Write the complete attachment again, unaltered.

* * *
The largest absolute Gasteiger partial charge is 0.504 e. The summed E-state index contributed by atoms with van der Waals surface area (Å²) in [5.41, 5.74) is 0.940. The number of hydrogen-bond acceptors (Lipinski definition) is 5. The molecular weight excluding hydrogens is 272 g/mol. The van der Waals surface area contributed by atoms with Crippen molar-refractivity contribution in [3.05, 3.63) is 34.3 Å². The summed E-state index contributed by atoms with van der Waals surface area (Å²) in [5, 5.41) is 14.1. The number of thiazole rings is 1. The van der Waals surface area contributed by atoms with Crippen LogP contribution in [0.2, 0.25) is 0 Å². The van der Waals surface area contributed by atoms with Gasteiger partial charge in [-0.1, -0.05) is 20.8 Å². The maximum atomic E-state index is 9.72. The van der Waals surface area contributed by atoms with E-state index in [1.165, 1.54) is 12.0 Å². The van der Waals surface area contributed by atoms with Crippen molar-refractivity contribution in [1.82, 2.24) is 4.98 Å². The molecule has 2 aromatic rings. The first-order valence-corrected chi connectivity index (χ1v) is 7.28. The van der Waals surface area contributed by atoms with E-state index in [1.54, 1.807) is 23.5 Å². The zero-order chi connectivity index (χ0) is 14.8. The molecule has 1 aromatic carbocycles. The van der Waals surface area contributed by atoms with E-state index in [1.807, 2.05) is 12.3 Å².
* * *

The largest absolute Gasteiger partial charge is 0.504 e. The summed E-state index contributed by atoms with van der Waals surface area (Å²) in [5.41, 5.74) is 0.940. The number of hydrogen-bond acceptors (Lipinski definition) is 5. The molecular weight excluding hydrogens is 272 g/mol. The van der Waals surface area contributed by atoms with Crippen molar-refractivity contribution in [3.05, 3.63) is 34.3 Å². The summed E-state index contributed by atoms with van der Waals surface area (Å²) in [5, 5.41) is 14.1. The number of thiazole rings is 1. The van der Waals surface area contributed by atoms with Crippen LogP contribution in [0.2, 0.25) is 0 Å². The van der Waals surface area contributed by atoms with Gasteiger partial charge in [-0.1, -0.05) is 20.8 Å². The maximum atomic E-state index is 9.72. The van der Waals surface area contributed by atoms with E-state index in [1.165, 1.54) is 12.0 Å². The van der Waals surface area contributed by atoms with Crippen molar-refractivity contribution in [1.82, 2.24) is 4.98 Å². The molecule has 2 aromatic rings. The first-order valence-corrected chi connectivity index (χ1v) is 7.28. The van der Waals surface area contributed by atoms with E-state index in [1.54, 1.807) is 23.5 Å². The zero-order chi connectivity index (χ0) is 14.8. The molecule has 1 aromatic carbocycles. The van der Waals surface area contributed by atoms with E-state index in [1.807, 2.05) is 12.3 Å².